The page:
DENVER -- The archbishop of Denver on Tuesday defended a decision by a Catholic school not to allow two children to continue as students because their parents are a lesbian couple.
Archbishop Charles J. Chaput said it was a "painful situation," but the decision by Sacred Heart of Jesus parish school in Boulder was in line with church teachings.
Chaput said the school told the parents that one of the children could complete kindergarten and the other could complete preschool, but neither could continue after that.
Previous reports indicated only one child was involved. Neither the parents nor the children have been identified.
Mindy Barton, legal director of the GLBT Community Center in Denver, which supports gay, lesbian, bisexual and transgender people, said she believes the school was within its legal rights.
Barton has said the center would still investigate to determine whether the school violated any discrimination laws.
About two dozen protesters stood outside Sacred Heart of Jesus church on Sunday with signs, one reading "God loves all people."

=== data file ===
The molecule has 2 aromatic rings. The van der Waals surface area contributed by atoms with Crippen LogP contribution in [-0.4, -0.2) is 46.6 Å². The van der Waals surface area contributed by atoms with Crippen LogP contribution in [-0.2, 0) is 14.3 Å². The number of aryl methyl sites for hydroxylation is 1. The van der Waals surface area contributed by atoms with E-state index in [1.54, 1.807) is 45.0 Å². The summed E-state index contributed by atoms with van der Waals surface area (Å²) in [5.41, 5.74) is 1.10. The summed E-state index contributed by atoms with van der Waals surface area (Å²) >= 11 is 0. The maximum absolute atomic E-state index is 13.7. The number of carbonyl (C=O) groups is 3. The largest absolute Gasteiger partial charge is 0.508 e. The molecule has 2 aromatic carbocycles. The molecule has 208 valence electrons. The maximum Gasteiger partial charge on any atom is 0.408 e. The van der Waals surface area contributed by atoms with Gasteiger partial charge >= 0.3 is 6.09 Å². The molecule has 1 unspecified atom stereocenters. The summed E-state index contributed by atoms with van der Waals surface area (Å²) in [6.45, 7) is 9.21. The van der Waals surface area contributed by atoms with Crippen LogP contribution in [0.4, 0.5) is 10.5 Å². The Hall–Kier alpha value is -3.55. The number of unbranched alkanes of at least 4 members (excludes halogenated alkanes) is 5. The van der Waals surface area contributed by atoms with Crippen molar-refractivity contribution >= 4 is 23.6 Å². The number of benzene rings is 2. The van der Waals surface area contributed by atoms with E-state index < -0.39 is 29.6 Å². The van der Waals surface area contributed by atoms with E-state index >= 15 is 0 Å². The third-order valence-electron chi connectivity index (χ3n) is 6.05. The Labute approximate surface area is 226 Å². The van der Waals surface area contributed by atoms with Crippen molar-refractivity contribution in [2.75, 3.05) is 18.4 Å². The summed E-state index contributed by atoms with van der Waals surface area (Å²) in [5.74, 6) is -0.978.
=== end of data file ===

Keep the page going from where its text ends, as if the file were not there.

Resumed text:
In his written statement Tuesday, Chaput said the parents of Catholic school students are expected to agree with church beliefs, including those forbidding sex between anyone other than married, heterosexual couples.
"The church cannot change these teachings because, in the faith of Catholics, they are the teachings of Jesus Christ," he said.
Chaput said Catholic schools work as religious partners with parents, but that doesn't work if the parents don't respect church beliefs or openly reject them. He said that also puts unfair stress on the children and their teachers.
Chaput acknowledged that many Catholic schools accept students from other faiths and from single-parent families, but he said their parents are expected to support the Catholic mission of the school.
He said the church doesn't believe God has any less love for the children of gays and lesbians than for other children, or that gays and lesbians are bad people.